OML Executive Director Carolyn Stager started her latest goodwill tour by making a stop in Durant and having lunch with city manager Jim Dunnegan. While catching up on what was the latest news for Durant, Dunnegan informed Stager that the city, in partnership with the Choctaw Nation, sent in a bid to host the 2014 CMAO summer conference. The tribe has been a valuable partner with Durant and they are hopeful they will win the bid, allowing the city the opportunity to showcase the many wonderful attributes of Durant.
Stager proceeded to the town of Colbert where she met with office manager Loretta Gustavson. When Stager arrived at city hall she noticed how nice everything looked and was soon informed that it was “cleaning day” for them.
At the time of Stager’s visit, the town clerk, Annie Harrell, who is 70 years young, was at the senior citizens center preparing and serving lunch. Everyone, not just seniors, is welcome to enjoy lunch at the center, as do many of the town hall employees. The center is self-funded and asks for donations from those who can afford to pay. They serve approximately 60 lunches every day. The city leases the building to the organization with a 99-year lease at $1 per year. They receive donations from several entities such as Panera Bread, located in Sherman, TX, that provides bread and pastries. Another donor is the local food bank.
The largest generator of sales tax revenue for the city is the local Dollar General Store, which is the case for many small communities. There are also several other small businesses located in Colbert that contribute to the sales taxes generated. Although the town does have a Main Street, most activity is on Moore and Franklin Streets.
The city employs about 20 people. They have a volunteer fire department with 23 active members. The city also has a staff of six in the EMS department and a total of seven employees in the Public Utility Authority with two of those individuals working part time. The police chief has two officers to assist within his department.
The town has an annual heritage day festival hosted by the Colbert Chamber of Commerce. Another event the community enjoys is the annual Christmas parade.
Currently, Colbert is under a DEQ consent order because of deficiencies of their lagoon. The city received a $300,000 CDBG grant to assist in this matter, but is concerned that the federal shutdown may affect the process as they are in the financing stages. The city also had a water crisis when one of their pumps went out — OWRB came to assist Colbert’s utilities department in returning water levels to normal. This action was much appreciated and commendable on the part of the OWRB.
Loretta was also very complimentary of the OML inquiry staff. She’s contacted Kelly Danner, OML Inquiry Specialist, on several occasions and was pleased to be assisted so efficiently by her. She also was pleased to be able to attend the OML meeting that took place in the Kiamichi Center. Loretta said she was able to get a lot of questions answered and grateful OML had chosen to have this meeting close by as it’s difficult for them to come to Oklahoma City for these types of meetings. She found the information valuable and worth her time to be there.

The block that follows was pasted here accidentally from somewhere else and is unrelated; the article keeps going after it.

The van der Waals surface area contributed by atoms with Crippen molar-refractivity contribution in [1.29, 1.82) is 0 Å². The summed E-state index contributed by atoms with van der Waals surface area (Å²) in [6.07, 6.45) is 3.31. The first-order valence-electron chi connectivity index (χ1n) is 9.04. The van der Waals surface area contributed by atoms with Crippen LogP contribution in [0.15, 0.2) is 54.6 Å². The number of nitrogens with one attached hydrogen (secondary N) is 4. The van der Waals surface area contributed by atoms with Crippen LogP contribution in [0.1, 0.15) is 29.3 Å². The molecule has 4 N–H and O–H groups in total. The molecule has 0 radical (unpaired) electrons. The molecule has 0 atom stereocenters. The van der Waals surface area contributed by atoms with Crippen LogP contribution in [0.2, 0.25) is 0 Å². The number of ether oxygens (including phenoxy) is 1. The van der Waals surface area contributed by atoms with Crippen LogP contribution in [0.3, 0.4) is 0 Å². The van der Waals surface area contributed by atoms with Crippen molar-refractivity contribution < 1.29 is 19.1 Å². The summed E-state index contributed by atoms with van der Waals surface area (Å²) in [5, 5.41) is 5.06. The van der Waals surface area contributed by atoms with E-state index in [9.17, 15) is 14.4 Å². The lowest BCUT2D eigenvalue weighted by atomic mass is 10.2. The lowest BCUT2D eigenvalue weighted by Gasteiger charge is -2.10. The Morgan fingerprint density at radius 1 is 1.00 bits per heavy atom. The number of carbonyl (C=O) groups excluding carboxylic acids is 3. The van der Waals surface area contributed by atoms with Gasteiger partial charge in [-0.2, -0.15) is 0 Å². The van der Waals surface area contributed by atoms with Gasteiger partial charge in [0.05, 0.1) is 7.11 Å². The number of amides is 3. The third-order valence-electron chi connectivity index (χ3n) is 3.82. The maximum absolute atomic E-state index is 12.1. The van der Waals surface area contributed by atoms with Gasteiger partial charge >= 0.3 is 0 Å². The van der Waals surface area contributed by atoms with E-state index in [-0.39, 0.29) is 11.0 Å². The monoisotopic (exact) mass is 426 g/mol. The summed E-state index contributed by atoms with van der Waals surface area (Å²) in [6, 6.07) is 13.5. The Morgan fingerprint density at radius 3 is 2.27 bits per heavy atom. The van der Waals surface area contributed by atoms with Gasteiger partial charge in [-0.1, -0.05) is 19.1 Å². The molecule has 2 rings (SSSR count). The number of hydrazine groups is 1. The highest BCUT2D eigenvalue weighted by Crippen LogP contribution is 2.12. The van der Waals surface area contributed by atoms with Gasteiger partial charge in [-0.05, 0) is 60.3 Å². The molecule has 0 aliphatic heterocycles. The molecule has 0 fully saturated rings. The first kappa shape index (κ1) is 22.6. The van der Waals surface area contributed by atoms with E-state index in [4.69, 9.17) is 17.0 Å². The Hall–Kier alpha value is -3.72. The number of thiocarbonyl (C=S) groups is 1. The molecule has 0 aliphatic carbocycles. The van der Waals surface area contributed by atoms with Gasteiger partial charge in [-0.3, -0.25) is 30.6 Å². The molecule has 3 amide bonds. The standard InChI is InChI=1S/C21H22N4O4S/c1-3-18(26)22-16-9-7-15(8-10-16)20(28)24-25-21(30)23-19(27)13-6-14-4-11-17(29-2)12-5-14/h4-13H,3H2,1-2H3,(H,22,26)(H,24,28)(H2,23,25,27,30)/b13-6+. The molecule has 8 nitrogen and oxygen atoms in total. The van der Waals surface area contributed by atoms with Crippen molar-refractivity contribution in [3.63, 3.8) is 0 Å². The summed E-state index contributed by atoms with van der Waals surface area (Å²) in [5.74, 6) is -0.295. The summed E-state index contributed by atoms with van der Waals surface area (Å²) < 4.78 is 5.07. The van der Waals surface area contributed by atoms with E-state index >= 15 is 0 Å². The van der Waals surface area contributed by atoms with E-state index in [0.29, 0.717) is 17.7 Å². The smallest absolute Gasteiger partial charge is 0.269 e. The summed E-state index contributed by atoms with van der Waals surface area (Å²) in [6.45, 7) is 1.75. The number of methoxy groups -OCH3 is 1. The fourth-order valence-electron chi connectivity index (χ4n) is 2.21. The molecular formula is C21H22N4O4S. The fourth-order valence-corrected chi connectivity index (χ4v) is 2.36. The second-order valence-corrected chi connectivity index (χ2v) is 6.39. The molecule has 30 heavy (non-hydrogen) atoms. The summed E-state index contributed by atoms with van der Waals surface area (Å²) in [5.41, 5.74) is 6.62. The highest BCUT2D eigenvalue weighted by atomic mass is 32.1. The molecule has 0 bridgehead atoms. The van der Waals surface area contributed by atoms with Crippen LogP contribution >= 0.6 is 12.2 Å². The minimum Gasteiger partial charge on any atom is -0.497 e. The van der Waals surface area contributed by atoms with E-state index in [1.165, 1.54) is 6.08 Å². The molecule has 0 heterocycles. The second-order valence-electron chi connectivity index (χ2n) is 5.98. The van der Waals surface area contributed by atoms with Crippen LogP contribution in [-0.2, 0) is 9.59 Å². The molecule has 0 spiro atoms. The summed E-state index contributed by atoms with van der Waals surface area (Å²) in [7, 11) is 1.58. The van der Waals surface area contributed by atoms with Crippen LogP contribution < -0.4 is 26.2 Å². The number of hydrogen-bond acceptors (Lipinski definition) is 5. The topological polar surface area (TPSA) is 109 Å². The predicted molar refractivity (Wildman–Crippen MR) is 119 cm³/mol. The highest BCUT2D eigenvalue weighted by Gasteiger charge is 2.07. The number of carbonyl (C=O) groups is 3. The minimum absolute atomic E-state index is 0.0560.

When the Missouri, Kansas and Texas Railway built a line through the Choctaw Nation in 1872, the community of Cale was established on the east side of the tracks. It was named after the railroad official George W. Cale. On Nov. 30, 1889, the first post office was established with John C. Womack as postmaster. Ten years later Dr. John A. Sterrett, a Troy, Ohio, extrepreneur and member of the Choctaw Townsite Commission, and Butler S. Smiser commissioned a survey for a townsite. In 1889, the town was christened Sterrett but Kay railraod officials refused to accept the name change, and referred to the site as Cale Switch or Cale. The conflict continued until 1910, when the town accepted the name of Calera as a compromise.
Executive Director Carolyn Stager continued her goodwill visits in the charming town of Calera. She met with Carmen Young, clerk/treasurer and Deborah Townsend, court clerk, who has been with the city for several years.
Young told Stager that because of the town’s location, it has experienced growth due to the activities of the Choctaw tribe. The local Dollar General Store is the largest generator of sales tax revenue. Five water wells currently supply the town with its water needs.
The police department consists of seven officers and the chief and the fire department has 25 volunteers ready to go to work when needed. The Town of Calera operates its own school district that includes grades pre-kindergarten through 12th grade. The students also come from the surrounding rural areas. They are excited about the new gymnasium currently under construction.